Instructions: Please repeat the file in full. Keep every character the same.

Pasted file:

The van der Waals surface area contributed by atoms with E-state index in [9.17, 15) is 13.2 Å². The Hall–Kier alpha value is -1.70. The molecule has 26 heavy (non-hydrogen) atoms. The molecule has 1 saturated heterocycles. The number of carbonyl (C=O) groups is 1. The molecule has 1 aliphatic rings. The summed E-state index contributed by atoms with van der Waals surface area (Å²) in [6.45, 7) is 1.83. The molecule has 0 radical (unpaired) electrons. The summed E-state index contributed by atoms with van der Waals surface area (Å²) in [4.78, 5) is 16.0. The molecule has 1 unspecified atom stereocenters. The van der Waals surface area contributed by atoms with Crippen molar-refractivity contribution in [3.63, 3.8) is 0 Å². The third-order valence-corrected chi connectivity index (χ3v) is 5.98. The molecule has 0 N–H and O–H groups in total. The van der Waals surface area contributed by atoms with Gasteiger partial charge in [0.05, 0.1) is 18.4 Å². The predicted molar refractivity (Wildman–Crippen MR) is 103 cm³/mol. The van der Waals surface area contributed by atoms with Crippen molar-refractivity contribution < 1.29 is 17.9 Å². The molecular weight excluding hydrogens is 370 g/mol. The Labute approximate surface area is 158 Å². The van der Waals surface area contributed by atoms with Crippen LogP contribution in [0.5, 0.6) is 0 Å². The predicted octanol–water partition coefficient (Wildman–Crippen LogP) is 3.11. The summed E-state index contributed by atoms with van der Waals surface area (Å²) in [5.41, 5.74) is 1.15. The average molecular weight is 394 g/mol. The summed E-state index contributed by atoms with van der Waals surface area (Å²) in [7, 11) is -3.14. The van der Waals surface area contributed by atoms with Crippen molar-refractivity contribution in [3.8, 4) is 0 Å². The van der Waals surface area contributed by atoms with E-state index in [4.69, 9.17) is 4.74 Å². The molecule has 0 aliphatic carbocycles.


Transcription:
The van der Waals surface area contributed by atoms with E-state index in [9.17, 15) is 13.2 Å². The Hall–Kier alpha value is -1.70. The molecule has 26 heavy (non-hydrogen) atoms. The molecule has 1 saturated heterocycles. The number of carbonyl (C=O) groups is 1. The molecule has 1 aliphatic rings. The summed E-state index contributed by atoms with van der Waals surface area (Å²) in [6.45, 7) is 1.83. The molecule has 0 radical (unpaired) electrons. The summed E-state index contributed by atoms with van der Waals surface area (Å²) in [4.78, 5) is 16.0. The molecule has 1 unspecified atom stereocenters. The van der Waals surface area contributed by atoms with Crippen molar-refractivity contribution in [3.63, 3.8) is 0 Å². The third-order valence-corrected chi connectivity index (χ3v) is 5.98. The molecule has 0 N–H and O–H groups in total. The van der Waals surface area contributed by atoms with Gasteiger partial charge in [0.05, 0.1) is 18.4 Å². The predicted molar refractivity (Wildman–Crippen MR) is 103 cm³/mol. The van der Waals surface area contributed by atoms with Crippen molar-refractivity contribution < 1.29 is 17.9 Å². The molecular weight excluding hydrogens is 370 g/mol. The Labute approximate surface area is 158 Å². The van der Waals surface area contributed by atoms with Crippen LogP contribution in [0.5, 0.6) is 0 Å². The predicted octanol–water partition coefficient (Wildman–Crippen LogP) is 3.11. The summed E-state index contributed by atoms with van der Waals surface area (Å²) in [5.41, 5.74) is 1.15. The average molecular weight is 394 g/mol. The summed E-state index contributed by atoms with van der Waals surface area (Å²) in [7, 11) is -3.14. The van der Waals surface area contributed by atoms with Crippen molar-refractivity contribution in [3.8, 4) is 0 Å². The van der Waals surface area contributed by atoms with E-state index in [4.69, 9.17) is 4.74 Å². The molecule has 0 aliphatic carbocycles.